The forgotten “gold mountain” in Vietnam
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VietNamNet Bridge – Every Vietnamese person discharges one kilo of electronic waste every year. The waste could be a “mountain of gold” if Vietnam can exploit it.
According to the Environment Technology Institute under the Hanoi University of Technology, Vietnam discharges 120,000-150,000 tons of electric equipment and household electronics (TVs, refrigerators, washing machines, air conditioners), and 200,000-300,000 computers every year.
Besides, the “mountain of gold” gets higher every year with a big amount of refused mobile phones. This is a big source of electronics waste in Vietnam because of the short life circle of the products--just one or two years.
The waste can bring money
According to Nguyen Van Phuoc, MA, Deputy Director of the HCM City Department for Natural Resources and the Environment, the city has a very big amount of solid waste, including electronics waste, about 7000 tons per day, or 1.7 million tons a year.
The urban solid waste has been increasing rapidly by 8-10 percent per annum. About 1500 tons of industrial waste is discharged from industrial production bases a day, which includes 200-300 tons of hazardous waste. The noteworthy thing is that 10-25 percent of the volume is recyclable, such as plastics, paper or metals.
Professor Nguyen Van Ngo, Chair of the Vietnam Radio-Electronics Association REV, said that electronics waste should be considered as a valuable resource. In developed economies, the waste has been recycled to serve humans.
Scientists have pointed out that electronics waste could be even more valuable than gold iron. In general, one ton of electronics waste can contain the volume of gold which is 17 times higher than the gold content in one ton of gold ore.
The volume of gold found in every 41 mobile phones is equal to the volume of gold found in one ton of gold ore.
It is very costly to exploit metals from the earth. Meanwhile, it would be much less costly to find metals from electronics and household machine wastes.
A report of the United Nation showed that in poor countries, refused computers, mobile phones have been thrown away, while they have not been collected for recycling. In China, four tons of gold, 28 tons of silver and 6000 tons of copper contained in refused computers and mobile phones are thrown away.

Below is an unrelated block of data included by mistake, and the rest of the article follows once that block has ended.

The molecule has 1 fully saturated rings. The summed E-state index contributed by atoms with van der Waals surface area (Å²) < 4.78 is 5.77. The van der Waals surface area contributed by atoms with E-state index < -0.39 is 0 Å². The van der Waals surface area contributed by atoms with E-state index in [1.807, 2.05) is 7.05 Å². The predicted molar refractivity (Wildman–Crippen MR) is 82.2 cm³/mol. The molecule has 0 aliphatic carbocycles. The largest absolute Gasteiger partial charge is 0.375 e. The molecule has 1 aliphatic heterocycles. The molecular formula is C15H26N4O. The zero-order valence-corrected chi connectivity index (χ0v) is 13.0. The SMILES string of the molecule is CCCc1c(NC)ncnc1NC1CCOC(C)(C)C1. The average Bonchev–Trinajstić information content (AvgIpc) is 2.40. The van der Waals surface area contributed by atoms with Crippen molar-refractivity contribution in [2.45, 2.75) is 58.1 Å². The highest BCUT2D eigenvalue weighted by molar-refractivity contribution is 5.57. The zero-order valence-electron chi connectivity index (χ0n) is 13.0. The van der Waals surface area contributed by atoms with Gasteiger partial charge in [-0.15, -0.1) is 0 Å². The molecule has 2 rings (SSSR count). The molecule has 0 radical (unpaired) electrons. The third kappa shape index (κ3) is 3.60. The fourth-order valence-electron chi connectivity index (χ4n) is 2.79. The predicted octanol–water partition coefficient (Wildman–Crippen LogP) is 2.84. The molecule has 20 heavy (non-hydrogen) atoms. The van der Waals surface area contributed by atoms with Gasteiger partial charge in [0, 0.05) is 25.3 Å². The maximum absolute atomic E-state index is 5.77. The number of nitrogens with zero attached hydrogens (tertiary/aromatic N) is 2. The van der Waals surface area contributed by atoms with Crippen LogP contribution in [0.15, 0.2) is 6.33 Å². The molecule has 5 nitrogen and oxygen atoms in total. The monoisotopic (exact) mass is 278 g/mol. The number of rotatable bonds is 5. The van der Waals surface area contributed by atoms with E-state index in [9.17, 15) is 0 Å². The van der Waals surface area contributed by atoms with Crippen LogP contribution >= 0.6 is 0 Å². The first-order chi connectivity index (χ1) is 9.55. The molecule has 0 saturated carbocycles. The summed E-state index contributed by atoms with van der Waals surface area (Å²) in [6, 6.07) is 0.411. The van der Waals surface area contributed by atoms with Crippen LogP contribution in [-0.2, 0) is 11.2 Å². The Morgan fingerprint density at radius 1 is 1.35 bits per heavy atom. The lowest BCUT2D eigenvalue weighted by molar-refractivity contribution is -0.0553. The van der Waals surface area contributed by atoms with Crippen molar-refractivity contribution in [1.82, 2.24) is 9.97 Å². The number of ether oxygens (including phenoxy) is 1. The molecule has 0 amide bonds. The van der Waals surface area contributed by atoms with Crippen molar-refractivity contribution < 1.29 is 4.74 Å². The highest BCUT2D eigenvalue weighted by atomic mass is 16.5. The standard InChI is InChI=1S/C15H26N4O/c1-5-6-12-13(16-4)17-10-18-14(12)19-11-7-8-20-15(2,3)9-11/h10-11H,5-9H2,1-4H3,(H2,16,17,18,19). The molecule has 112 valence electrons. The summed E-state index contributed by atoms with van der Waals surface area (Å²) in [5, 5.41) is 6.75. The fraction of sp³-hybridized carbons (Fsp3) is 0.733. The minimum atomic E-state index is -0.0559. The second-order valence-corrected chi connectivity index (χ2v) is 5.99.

Scientists urge to set up electronics waste recycling industry
Dr Nguyen Thanh Tuyen, developed countries have Recycling Law which stipulates detailed provisions on the recycling of electric equipment and household electric products.
The law clearly shows the manufacturers’ responsibility to their products. They have to collect the used products and minimize the use of toxic substances, such as lead or mercury in products.
At present, the Circular No. 30--stipulating the allowed concentrations of some toxic substances in electrics and electronics is the only legal document relating to the issue of dealing with electronics waste. Meanwhile, the regulations on collecting, processing refused products are still being drafted by the Ministry of Natural Resources and the Environment.
Professor Nguyen Van Ngo believes that the best method to deal with electronics waste is to define the responsibilities of the links in the production and distribution chain.
He thinks that in the immediate time, the government should allow to set up some enterprises which collect electronics waste, and provide land fund for gathering and recycling electronics waste.
Ngo has also urged to perfect the legal framework on the issue to ensure that the electronics waste can be recycled in an effective way and not to cause the environment pollution.
Source: Dat Viet